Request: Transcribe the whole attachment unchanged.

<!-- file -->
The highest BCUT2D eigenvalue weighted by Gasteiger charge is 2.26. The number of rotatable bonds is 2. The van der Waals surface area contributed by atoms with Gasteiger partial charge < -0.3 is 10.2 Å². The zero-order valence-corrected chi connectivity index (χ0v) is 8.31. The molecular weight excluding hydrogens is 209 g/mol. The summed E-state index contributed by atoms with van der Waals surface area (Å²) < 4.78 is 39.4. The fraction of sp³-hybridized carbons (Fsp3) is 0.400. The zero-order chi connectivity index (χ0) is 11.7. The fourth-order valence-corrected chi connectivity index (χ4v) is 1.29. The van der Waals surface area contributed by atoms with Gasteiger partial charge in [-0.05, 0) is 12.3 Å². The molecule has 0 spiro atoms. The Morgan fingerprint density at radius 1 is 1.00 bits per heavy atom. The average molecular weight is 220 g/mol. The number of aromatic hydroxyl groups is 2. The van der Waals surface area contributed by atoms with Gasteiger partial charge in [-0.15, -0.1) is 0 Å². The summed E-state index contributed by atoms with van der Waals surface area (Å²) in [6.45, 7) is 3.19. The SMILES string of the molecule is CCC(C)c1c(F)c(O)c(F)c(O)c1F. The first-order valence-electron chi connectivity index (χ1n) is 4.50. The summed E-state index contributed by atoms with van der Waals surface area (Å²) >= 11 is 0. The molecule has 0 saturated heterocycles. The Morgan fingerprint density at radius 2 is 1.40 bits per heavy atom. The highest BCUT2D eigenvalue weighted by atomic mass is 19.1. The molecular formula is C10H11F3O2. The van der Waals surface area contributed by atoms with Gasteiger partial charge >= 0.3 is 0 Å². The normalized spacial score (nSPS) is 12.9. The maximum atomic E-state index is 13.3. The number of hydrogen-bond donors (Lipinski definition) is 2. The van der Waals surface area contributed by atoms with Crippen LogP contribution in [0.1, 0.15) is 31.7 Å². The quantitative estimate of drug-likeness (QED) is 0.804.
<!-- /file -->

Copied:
The highest BCUT2D eigenvalue weighted by Gasteiger charge is 2.26. The number of rotatable bonds is 2. The van der Waals surface area contributed by atoms with Gasteiger partial charge < -0.3 is 10.2 Å². The zero-order valence-corrected chi connectivity index (χ0v) is 8.31. The molecular weight excluding hydrogens is 209 g/mol. The summed E-state index contributed by atoms with van der Waals surface area (Å²) < 4.78 is 39.4. The fraction of sp³-hybridized carbons (Fsp3) is 0.400. The zero-order chi connectivity index (χ0) is 11.7. The fourth-order valence-corrected chi connectivity index (χ4v) is 1.29. The van der Waals surface area contributed by atoms with Gasteiger partial charge in [-0.05, 0) is 12.3 Å². The molecule has 0 spiro atoms. The Morgan fingerprint density at radius 1 is 1.00 bits per heavy atom. The average molecular weight is 220 g/mol. The number of aromatic hydroxyl groups is 2. The van der Waals surface area contributed by atoms with Gasteiger partial charge in [-0.15, -0.1) is 0 Å². The summed E-state index contributed by atoms with van der Waals surface area (Å²) in [6.45, 7) is 3.19. The SMILES string of the molecule is CCC(C)c1c(F)c(O)c(F)c(O)c1F. The first-order valence-electron chi connectivity index (χ1n) is 4.50. The summed E-state index contributed by atoms with van der Waals surface area (Å²) >= 11 is 0. The molecule has 0 saturated heterocycles. The Morgan fingerprint density at radius 2 is 1.40 bits per heavy atom. The highest BCUT2D eigenvalue weighted by atomic mass is 19.1. The molecular formula is C10H11F3O2. The van der Waals surface area contributed by atoms with Gasteiger partial charge >= 0.3 is 0 Å². The normalized spacial score (nSPS) is 12.9. The maximum atomic E-state index is 13.3. The number of hydrogen-bond donors (Lipinski definition) is 2. The van der Waals surface area contributed by atoms with Crippen LogP contribution in [0.1, 0.15) is 31.7 Å². The quantitative estimate of drug-likeness (QED) is 0.804.